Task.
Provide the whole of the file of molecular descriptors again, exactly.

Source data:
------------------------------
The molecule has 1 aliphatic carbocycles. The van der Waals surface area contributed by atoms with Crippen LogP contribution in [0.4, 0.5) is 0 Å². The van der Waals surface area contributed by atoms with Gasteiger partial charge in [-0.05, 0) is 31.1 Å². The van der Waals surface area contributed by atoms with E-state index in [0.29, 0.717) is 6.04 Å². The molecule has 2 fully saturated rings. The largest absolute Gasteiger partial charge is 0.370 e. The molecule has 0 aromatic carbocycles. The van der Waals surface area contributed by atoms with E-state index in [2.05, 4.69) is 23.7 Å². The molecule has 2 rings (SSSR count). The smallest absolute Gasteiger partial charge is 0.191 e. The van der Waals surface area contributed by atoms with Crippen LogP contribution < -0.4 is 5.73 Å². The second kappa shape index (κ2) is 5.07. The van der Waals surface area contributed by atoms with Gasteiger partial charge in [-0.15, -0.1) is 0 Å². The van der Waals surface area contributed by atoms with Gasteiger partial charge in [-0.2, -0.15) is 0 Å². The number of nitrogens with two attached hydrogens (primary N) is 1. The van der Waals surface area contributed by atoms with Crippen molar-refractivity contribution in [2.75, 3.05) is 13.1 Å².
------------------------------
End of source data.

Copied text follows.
The molecule has 1 aliphatic carbocycles. The van der Waals surface area contributed by atoms with Crippen LogP contribution in [0.4, 0.5) is 0 Å². The van der Waals surface area contributed by atoms with Gasteiger partial charge in [-0.05, 0) is 31.1 Å². The van der Waals surface area contributed by atoms with E-state index in [0.29, 0.717) is 6.04 Å². The molecule has 2 fully saturated rings. The largest absolute Gasteiger partial charge is 0.370 e. The molecule has 0 aromatic carbocycles. The van der Waals surface area contributed by atoms with E-state index in [2.05, 4.69) is 23.7 Å². The molecule has 2 rings (SSSR count). The smallest absolute Gasteiger partial charge is 0.191 e. The van der Waals surface area contributed by atoms with Crippen LogP contribution < -0.4 is 5.73 Å². The second kappa shape index (κ2) is 5.07. The van der Waals surface area contributed by atoms with Gasteiger partial charge in [-0.15, -0.1) is 0 Å². The van der Waals surface area contributed by atoms with Gasteiger partial charge in [-0.2, -0.15) is 0 Å². The number of nitrogens with two attached hydrogens (primary N) is 1. The van der Waals surface area contributed by atoms with Crippen molar-refractivity contribution in [2.75, 3.05) is 13.1 Å².